Brewers' Ryan Braun agrees to 65-game suspension

Milwaukee Brewers star Ryan Braun agreed to a suspension for the remainder of the 2013 season and the postseason for his involvement with the Biogenesis clinic, apologizing on Monday for "mistakes" but never tacitly confirming his use of performance-enhancing drugs.

Braun's 65-game suspension, negotiated with Major League Baseball, is the first of many expected in the fallout of the league's investigation into Biogenesis. MLB sought a 50-game suspension for Braun in the offseason before the 2012 season after he tested positive for synthetic testosterone, but Braun won his appeal and avoided discipline. Braun won NL MVP honors during that tumultuous offseason.

New York Yankees third baseman Alex Rodriguez, whose involvement with Biogenesis has spurred him to attempt to negotiate a deal as well, could be suspended for longer than Braun, according to a source with knowledge of the talks.

[Related: MLB issues statement on Ryan Braun's suspension]

In a statement, Braun never said he used PEDs, though by accepting one of the longest suspensions in major league history, he did all but admit to skirting the league’s rules. Braun’s suspension will be without pay and cost him more than $3 million in salary.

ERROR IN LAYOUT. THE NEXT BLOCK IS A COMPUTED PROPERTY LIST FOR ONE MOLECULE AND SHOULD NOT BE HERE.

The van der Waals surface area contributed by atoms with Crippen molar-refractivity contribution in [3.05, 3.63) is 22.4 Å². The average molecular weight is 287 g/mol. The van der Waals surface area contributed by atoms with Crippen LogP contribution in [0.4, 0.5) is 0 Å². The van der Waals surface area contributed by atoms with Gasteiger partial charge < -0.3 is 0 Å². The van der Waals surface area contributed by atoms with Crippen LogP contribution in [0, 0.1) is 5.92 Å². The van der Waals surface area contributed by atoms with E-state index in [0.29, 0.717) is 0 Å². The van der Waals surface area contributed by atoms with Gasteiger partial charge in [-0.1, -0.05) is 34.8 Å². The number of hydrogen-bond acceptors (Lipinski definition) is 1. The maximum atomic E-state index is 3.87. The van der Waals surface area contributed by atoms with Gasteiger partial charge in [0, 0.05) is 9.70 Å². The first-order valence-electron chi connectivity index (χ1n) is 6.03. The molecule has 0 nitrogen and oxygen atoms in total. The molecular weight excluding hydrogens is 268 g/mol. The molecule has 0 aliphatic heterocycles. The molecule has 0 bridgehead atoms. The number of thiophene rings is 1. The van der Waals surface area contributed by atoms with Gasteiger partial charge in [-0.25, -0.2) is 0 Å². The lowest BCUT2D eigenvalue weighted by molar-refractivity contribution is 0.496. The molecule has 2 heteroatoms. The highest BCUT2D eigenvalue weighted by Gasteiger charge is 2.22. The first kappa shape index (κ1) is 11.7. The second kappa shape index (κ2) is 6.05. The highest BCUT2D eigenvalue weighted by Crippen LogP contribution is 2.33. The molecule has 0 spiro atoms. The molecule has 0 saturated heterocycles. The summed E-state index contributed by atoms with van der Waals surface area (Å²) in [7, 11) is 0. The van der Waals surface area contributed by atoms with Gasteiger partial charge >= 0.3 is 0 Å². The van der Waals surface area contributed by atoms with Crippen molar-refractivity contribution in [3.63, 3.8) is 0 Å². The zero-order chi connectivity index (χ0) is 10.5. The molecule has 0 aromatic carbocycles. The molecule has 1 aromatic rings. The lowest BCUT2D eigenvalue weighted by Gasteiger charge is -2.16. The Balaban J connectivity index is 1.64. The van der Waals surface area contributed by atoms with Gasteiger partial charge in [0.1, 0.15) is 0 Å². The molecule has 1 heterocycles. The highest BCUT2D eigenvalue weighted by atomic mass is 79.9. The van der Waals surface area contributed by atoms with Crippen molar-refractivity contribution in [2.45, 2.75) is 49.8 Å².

"As I have acknowledged in the past, I am not perfect,” Braun said. “I realize now that I have made some mistakes. I am willing to accept the consequences of those actions. This situation has taken a toll on me and my entire family, and it has been a distraction to my teammates and the Brewers organization. I am very grateful for the support I have received from players, ownership and the fans in Milwaukee and around the country. Finally, I wish to apologize to anyone I may have disappointed – all of the baseball fans especially those in Milwaukee, the great Brewers organization, and my teammates. I am glad to have this matter behind me once and for all, and I cannot wait to get back to the game I love."

MLBPA executive director Michael Weiner commended Braun for accepting the suspension. "I am deeply gratified to see Ryan taking this bold step," Weiner said in a statement. "It vindicates the rights of all players under the Joint Drug Program. It is good for the game that Ryan will return soon to continue his great work both on and off the field."

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